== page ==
By Kirk Luedeke
Ryan Spooner had a sluggish beginning to the season but enjoyed a strong month of November in his development and is rounding into form just in time for the meat of the schedule.
After nine points in his first 14 games in September and October with the OHL’s Kingston Frontenacs, the skilled center and Boston Bruins 2010 second-round pick ripped off 19 in 11 contests. Spooner raised his season scoring totals to 12 goals and 28 points in 25 games with the Frontenacs, and his energetic two-way play has keyed Kingston to better success of late.
“I just think the slow start might have something to do with the new team we had in Kingston,” he told New England Hockey Journal earlier this week. “People were not too familiar with each other and it took us about 10 games before we started to jell and play better hockey. The wins have been coming a little more regularly, which is good.”
The team won only a single game in its first 10, but has gone 5-4-0-1 over the same span most recently. Although the Frontenacs are still in last place in the Eastern Conference with a 7-16-2-2 record, Spooner’s resurgence has been important to the club’s improved competitiveness.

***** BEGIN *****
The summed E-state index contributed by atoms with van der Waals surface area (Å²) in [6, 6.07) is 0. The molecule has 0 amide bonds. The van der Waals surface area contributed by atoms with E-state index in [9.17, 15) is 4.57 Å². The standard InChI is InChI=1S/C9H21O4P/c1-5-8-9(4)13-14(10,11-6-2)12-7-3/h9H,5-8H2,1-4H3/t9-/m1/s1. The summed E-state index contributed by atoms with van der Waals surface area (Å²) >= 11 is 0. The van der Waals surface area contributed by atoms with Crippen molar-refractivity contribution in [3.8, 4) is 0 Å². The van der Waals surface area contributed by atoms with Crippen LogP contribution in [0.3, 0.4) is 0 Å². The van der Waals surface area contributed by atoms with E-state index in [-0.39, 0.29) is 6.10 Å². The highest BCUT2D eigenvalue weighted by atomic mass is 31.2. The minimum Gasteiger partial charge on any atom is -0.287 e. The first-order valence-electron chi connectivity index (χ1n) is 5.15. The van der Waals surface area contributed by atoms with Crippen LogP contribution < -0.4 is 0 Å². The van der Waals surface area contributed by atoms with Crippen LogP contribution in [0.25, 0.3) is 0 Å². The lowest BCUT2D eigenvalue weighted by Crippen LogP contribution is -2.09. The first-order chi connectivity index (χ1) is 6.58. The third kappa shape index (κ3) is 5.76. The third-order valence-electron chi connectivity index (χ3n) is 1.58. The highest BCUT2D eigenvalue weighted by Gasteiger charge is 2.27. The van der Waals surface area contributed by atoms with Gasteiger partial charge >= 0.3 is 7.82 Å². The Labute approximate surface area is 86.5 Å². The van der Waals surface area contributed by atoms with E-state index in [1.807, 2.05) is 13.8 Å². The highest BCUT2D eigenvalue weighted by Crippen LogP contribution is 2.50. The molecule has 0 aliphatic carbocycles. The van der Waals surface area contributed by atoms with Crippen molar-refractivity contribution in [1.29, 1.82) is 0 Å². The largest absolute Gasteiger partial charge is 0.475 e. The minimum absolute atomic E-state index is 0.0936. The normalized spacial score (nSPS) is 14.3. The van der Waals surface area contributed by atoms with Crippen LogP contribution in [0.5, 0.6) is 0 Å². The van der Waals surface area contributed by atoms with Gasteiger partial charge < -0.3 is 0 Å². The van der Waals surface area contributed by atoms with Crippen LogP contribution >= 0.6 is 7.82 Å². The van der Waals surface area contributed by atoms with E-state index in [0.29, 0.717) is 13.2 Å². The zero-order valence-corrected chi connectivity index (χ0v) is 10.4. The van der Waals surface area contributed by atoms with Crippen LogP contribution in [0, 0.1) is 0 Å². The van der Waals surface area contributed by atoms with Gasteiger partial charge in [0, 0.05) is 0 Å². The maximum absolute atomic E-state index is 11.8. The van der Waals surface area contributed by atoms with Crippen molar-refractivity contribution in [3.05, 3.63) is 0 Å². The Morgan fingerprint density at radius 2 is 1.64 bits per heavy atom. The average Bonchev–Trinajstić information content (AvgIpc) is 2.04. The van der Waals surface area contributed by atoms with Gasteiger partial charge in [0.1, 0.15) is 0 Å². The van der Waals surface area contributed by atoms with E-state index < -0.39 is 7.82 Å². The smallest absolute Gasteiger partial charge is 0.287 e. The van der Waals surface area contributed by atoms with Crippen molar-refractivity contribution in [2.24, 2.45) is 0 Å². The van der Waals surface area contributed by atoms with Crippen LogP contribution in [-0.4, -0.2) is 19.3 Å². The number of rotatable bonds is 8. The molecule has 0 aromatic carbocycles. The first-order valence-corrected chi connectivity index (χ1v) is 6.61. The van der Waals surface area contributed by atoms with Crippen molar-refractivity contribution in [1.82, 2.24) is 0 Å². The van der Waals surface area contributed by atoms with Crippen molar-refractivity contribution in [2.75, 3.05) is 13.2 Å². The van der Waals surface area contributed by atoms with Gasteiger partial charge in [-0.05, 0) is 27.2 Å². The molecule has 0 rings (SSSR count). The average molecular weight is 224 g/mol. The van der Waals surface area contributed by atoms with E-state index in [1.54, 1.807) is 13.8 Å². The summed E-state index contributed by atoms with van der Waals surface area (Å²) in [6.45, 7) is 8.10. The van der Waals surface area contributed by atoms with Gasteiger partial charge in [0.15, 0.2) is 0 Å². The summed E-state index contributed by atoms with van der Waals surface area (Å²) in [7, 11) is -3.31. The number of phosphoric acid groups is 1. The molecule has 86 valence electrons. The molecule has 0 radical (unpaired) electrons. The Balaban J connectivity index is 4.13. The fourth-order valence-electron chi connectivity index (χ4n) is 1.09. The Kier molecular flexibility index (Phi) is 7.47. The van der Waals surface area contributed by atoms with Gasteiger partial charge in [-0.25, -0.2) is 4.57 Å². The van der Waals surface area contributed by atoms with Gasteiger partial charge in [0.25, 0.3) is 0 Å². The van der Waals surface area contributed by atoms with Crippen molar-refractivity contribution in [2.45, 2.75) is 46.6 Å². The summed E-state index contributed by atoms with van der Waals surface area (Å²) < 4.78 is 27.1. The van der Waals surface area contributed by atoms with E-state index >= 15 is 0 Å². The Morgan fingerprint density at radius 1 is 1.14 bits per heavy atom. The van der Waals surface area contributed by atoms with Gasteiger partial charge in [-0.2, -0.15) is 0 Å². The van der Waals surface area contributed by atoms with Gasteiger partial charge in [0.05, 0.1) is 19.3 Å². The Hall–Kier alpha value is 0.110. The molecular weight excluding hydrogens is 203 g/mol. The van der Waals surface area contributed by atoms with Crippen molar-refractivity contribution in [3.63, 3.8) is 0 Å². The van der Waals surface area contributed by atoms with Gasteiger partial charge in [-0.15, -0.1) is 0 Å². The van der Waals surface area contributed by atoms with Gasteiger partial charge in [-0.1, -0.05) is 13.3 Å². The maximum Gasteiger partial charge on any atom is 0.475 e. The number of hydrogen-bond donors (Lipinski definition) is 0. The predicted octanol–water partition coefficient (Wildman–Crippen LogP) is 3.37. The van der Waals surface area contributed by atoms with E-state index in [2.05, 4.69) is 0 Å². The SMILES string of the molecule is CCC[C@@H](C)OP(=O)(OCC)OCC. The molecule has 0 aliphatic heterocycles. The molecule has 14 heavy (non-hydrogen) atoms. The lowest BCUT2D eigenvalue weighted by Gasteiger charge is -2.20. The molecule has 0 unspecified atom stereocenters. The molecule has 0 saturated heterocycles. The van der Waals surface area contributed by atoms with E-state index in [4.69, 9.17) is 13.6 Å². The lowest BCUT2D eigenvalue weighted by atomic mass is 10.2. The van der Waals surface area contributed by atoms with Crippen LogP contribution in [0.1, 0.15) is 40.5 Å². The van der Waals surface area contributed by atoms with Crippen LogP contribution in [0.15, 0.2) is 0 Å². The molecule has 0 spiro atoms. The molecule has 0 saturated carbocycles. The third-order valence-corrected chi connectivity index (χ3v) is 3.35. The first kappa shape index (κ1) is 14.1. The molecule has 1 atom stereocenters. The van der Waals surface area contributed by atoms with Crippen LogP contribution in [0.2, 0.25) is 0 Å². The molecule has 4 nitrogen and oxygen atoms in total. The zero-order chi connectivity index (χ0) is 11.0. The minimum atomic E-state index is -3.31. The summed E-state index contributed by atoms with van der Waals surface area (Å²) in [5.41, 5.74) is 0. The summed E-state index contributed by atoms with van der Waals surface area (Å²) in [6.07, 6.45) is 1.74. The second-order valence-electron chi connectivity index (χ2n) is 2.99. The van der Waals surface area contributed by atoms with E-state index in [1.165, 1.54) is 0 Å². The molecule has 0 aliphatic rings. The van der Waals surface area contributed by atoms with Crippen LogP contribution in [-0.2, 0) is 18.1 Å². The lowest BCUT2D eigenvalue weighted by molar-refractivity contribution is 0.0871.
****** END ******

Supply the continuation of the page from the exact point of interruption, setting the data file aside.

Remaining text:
“I was getting chances; it wasn’t like they weren’t there,” Spooner said. “But the pucks weren’t going in, opponents were making more plays and it just wasn’t happening. Now, we’re burying a lot of those chances and making the plays that we weren’t earlier. It’s been fun.”
In addition to the renewed production, Spooner is pleased about his improved play on the defensive side of the puck. Playing for first-year coach Todd Gill, a former NHL defenseman, has been a good experience for him in terms of helping him to do the little things to make him a more complete player.
“He knows a lot about the defensive aspect of the game,” Spooner said of Gill. “He’s a real good person to talk to and he’s helped me with the little things that you need to be successful at the highest level. Sometimes, in junior hockey, you can get away from those things, but he’s been good about making sure we understand our responsibilities and helping us with what teams are expect from their players at the next level.”
Spooner is working on overcoming perceptions of his limitations established in his first three seasons of major junior, and things are finally coming together for him.
“The knock on me has always been the defensive aspects of my game,” he said. “People have always seen me as being an offensive player, more of a one-dimensional player, but I think I’m starting to shake that image. I know that I have to be a good two-way player to succeed at the NHL level and I know more is expected of me than just the offense.”
Spooner made a statement during the two-game Subway Super Series against a select squad of Russian stars, posting a pair of goals and six points to lead team OHL to a sweep of the contests. That performance, along with how well he’s produced since November is no doubt instrumental to his recently being named to Team Canada’s World Junior Evaluation Camp, which will convene in Calgary next weekend.